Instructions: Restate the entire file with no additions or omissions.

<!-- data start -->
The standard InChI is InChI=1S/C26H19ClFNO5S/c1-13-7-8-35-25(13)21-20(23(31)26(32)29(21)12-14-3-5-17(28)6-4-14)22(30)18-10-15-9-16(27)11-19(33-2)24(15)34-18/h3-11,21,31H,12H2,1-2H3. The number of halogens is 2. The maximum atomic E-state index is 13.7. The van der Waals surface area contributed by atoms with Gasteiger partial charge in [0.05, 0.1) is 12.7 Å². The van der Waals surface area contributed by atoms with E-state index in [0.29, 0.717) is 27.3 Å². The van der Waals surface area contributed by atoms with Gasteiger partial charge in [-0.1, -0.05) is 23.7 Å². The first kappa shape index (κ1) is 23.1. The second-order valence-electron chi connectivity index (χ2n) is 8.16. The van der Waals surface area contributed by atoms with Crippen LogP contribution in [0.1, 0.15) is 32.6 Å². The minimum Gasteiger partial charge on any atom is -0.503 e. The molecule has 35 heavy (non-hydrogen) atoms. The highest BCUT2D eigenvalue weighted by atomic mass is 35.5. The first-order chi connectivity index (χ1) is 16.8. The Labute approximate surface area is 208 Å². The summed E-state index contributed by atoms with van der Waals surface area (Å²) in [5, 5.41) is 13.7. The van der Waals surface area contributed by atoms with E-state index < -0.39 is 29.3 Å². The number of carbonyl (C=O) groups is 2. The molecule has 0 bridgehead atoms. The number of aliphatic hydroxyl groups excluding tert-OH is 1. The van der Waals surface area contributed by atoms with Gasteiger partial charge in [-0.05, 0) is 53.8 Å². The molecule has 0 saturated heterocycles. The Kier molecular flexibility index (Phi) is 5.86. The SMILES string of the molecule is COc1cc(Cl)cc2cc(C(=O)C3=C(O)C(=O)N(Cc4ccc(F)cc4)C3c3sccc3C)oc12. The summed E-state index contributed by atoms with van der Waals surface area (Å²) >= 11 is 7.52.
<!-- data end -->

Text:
The standard InChI is InChI=1S/C26H19ClFNO5S/c1-13-7-8-35-25(13)21-20(23(31)26(32)29(21)12-14-3-5-17(28)6-4-14)22(30)18-10-15-9-16(27)11-19(33-2)24(15)34-18/h3-11,21,31H,12H2,1-2H3. The number of halogens is 2. The maximum atomic E-state index is 13.7. The van der Waals surface area contributed by atoms with Gasteiger partial charge in [0.05, 0.1) is 12.7 Å². The van der Waals surface area contributed by atoms with E-state index in [0.29, 0.717) is 27.3 Å². The van der Waals surface area contributed by atoms with Gasteiger partial charge in [-0.1, -0.05) is 23.7 Å². The first kappa shape index (κ1) is 23.1. The second-order valence-electron chi connectivity index (χ2n) is 8.16. The van der Waals surface area contributed by atoms with Crippen LogP contribution in [0.1, 0.15) is 32.6 Å². The minimum Gasteiger partial charge on any atom is -0.503 e. The molecule has 35 heavy (non-hydrogen) atoms. The highest BCUT2D eigenvalue weighted by atomic mass is 35.5. The first-order chi connectivity index (χ1) is 16.8. The Labute approximate surface area is 208 Å². The summed E-state index contributed by atoms with van der Waals surface area (Å²) in [5, 5.41) is 13.7. The van der Waals surface area contributed by atoms with E-state index < -0.39 is 29.3 Å². The number of carbonyl (C=O) groups is 2. The molecule has 0 bridgehead atoms. The number of aliphatic hydroxyl groups excluding tert-OH is 1. The van der Waals surface area contributed by atoms with Gasteiger partial charge in [-0.05, 0) is 53.8 Å². The molecule has 0 saturated heterocycles. The Kier molecular flexibility index (Phi) is 5.86. The SMILES string of the molecule is COc1cc(Cl)cc2cc(C(=O)C3=C(O)C(=O)N(Cc4ccc(F)cc4)C3c3sccc3C)oc12. The summed E-state index contributed by atoms with van der Waals surface area (Å²) >= 11 is 7.52.